September 09, 2012

Two videos: Libel and Slander

"The TORT LAW project is a corporate video that was created for use as an educational supplement to a series of Legal textbooks. This series of videos was produced by James Huffman and Indie City Entertainment for an established legal publishing company. This video features Diana Hart as the Attorney and James Huffman as the Client." ~YouTube Link

"Libel and slander are both types of defamation -- falsely conveying a very negative impression of another person or business. For example, if Lindsay says Joe is a convicted criminal, or is dishonest, or deals in stolen and defective merchandise, or spreads syphilis, that certainly could create a negative impression about Joe." ~YouTube Link


  1. "Libel and slander are both types of defamation -- FALSLEY conveying a very negative impression of another person or business."

    So the thing I always go back to is, what if what you're saying is TRUTH? (Is the problem that, if the person or business being "defamed" takes legal action, then you have to try and prove that it's truth? Or, they have to prove that it's false?)

  2. This is my understanding of the law and I'm not an attorney.

    The truth is always a defense and in the USA, courts are generally in favor of protecting Free Speech but that doesn't mean we can lie and maliciously defame people without suffering consequences (thank goodness, right?)

    My understanding is that the person filing the lawsuit must prove the 'defamatory material' is false. The burden is on the plaintiff and a judge can dispose of the case before it even goes to trial if there's enough evidence that the statements are substantially true.

    I'll offer you a link to the Citizen Media Law Project, a user-friendly website for folks like us: (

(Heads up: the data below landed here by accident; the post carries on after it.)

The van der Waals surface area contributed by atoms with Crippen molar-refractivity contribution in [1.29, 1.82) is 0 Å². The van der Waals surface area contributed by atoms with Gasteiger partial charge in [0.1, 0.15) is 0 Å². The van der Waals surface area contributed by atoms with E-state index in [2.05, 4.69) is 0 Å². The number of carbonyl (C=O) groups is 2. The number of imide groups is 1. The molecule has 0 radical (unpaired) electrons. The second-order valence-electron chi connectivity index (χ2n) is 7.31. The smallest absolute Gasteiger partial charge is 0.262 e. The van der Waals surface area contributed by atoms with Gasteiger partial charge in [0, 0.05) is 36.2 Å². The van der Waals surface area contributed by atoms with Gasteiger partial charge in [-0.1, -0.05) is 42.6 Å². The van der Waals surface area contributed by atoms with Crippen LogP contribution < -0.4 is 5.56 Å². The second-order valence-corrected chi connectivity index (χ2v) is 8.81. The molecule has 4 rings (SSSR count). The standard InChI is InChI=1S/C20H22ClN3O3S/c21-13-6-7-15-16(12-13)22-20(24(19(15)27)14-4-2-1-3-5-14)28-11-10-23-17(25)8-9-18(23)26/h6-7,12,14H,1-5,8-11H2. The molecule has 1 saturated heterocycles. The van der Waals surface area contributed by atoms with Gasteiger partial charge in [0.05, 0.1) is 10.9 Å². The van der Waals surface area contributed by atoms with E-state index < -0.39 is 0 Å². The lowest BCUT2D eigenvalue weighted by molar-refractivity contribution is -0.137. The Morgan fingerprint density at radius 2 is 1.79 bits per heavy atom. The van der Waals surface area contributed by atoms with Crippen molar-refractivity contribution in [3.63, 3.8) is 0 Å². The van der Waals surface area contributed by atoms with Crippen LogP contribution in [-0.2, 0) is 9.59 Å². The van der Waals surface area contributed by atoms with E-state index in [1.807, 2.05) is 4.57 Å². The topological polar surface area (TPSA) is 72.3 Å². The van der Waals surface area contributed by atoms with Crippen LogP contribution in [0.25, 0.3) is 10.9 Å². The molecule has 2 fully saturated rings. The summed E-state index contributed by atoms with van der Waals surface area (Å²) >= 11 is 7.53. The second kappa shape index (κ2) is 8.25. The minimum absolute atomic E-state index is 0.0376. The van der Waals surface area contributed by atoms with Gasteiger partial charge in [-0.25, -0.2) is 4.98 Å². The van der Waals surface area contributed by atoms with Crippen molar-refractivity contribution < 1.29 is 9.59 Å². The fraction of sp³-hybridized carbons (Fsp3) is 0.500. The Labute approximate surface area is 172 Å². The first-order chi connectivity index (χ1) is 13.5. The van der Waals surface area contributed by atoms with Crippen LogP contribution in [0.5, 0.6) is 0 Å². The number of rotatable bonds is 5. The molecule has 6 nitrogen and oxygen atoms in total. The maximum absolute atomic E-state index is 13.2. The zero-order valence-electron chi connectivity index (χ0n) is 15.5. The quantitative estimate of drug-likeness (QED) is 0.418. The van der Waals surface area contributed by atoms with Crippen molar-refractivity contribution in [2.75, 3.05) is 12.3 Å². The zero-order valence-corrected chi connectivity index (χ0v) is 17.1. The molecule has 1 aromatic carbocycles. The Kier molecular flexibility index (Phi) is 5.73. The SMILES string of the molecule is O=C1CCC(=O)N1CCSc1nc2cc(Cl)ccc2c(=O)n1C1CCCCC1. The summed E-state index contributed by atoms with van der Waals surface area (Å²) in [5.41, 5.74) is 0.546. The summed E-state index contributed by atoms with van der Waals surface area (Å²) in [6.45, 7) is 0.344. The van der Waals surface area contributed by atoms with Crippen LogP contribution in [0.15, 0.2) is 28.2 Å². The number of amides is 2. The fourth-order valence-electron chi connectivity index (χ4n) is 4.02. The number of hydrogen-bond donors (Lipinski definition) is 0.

"...a plaintiff has to provide convincing evidence of a defamatory statement's falsity in order to prove defamation.

    "The law does not require that a statement must be perfectly accurate in every conceivable way to be considered "true." Courts have said that some false statements must be protected for the wider purpose of allowing the dissemination of truthful speech. The resulting doctrine is known as "substantial truth." Under the substantial truth doctrine, minor factual inaccuracies will be ignored so long as the inaccuracies do not materially alter the substance or impact of what is being communicated. In other words, only the "gist" or "sting" of a statement must be correct."

    "The substantial truth defense is particularly powerful because a judge will often grant summary judgment in favor of a defendant (thus disposing of the case before it goes to trial) if the defendant can show that the statement the plaintiff is complaining about is substantially true, making the defense a quick and relatively easy way to get out of a long (and potentially expensive) defamation case." Excerpted from:

    The above link also lists several court cases as examples of what the law means by "substantially true." For instance: the person you are writing about burned the donuts ten times---not twelve episodes of donut-burning you'd written about. Or a parent spanked their child hundred times, not fifty. Stuff like that.

    I've continued browsing articles and links, making sure my prior article was substantially true. ;-P And the general consensus of every website so far is that 1) anonymity and; 2) TRUTH are preventive medicines if you don't like catching the CourtHouse Blues.

    Most of the things I'm reading refer to bloggers with journalistic websites, criticizing government, political leaders, celebrities, etc. I haven't come across a single court case yet that concerned anonymous bloggers writing about unidentified people.

    Still looking though!


    1. Your research is very thorough and extremely helpful. And timely. Thanks so much CZ. Mind if I link back to these posts on my blog at some point? (Just to point people in this direction, that's all)

    2. Please do link back to my blog! If you want to post excerpts from the article, that's cool, too. Just be sure you let readers know that I'm not an attorney nor an expert on law. I am a pretty darn good link-lady though!

      It would be great if people were informed prior to setting up their blogs--before they got themselves in trouble 'outing' the narcissist.

      I have a couple more articles to post about Safe Blogging but right now, I'm up to my elbows in tomatoes, onions and peppers canning salsa. ha! YUM...


  3. Wouldn't you think if they are allowed to lie about us we should be able to tell the truth about them?
    I am sure this is an adjunct to the liar liar pants on fire defense but the research has yet to be completed.

  4. Nothing about parental alienation?


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